Dr. Dog: We All Belong

Dr. Dog
We All Belong
Park the Van

On Fridays, a homeless man plays electric guitar outside my building. We affectionately call him "Guitar Bob." This irks and confuses Guitar Bob, because he genuinely believes that he's Joe Walsh. To his credit, he does play a mean solo on "Hotel California," and can also unflappably recite pretty much any mundane autobiographical detail of "his" life. Frankly, Guitar Bob is that awesome kind of crazy—fun, and committed to his delusions. If he were actually talented and obsessed with stoner pop, he'd probably rock just like Dr. Dog.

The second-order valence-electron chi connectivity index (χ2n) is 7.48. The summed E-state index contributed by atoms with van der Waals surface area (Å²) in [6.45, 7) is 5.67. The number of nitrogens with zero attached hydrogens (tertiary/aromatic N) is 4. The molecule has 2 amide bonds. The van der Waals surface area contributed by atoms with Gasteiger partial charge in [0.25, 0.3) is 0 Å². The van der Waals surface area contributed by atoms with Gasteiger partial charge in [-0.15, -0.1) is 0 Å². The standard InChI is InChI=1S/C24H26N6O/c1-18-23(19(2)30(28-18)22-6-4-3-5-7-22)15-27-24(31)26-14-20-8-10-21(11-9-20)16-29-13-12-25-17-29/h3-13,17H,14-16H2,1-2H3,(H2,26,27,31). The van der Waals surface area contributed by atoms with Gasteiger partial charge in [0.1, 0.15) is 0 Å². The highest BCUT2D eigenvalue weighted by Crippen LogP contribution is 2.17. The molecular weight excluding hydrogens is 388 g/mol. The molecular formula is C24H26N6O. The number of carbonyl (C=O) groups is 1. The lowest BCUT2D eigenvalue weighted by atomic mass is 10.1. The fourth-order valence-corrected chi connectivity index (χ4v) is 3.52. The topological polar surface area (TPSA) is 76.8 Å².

Inasmuch as your enjoyment of it depends mostly upon your level of cynicism and your definition of "authenticity," We All Belong is like the Colonial Williamsburg of psych-pop. Most of the music here consists of cloned sounds from the Beach Boys, the Beatles, and the Band layered on top of one another, and if the best tunes ("Alaska" and "Don't Pretend") are any indication, the Big Pink imitation is the glue: Ragged vocals match ragged playing, with all the instruments falling drunkenly together on the same deliciously lazy beat while sunny harmonies crest and crash in time with straining guitars and drums. As '70s revivalists go, Dr. Dog are uniquely non-twee: They proudly flaunt their obsessions with sex and weirdness, and they don't bother couching them in elitist ironies. They're totally authentic about being inauthentic. Like Guitar Bob, that makes them easy to love.

 
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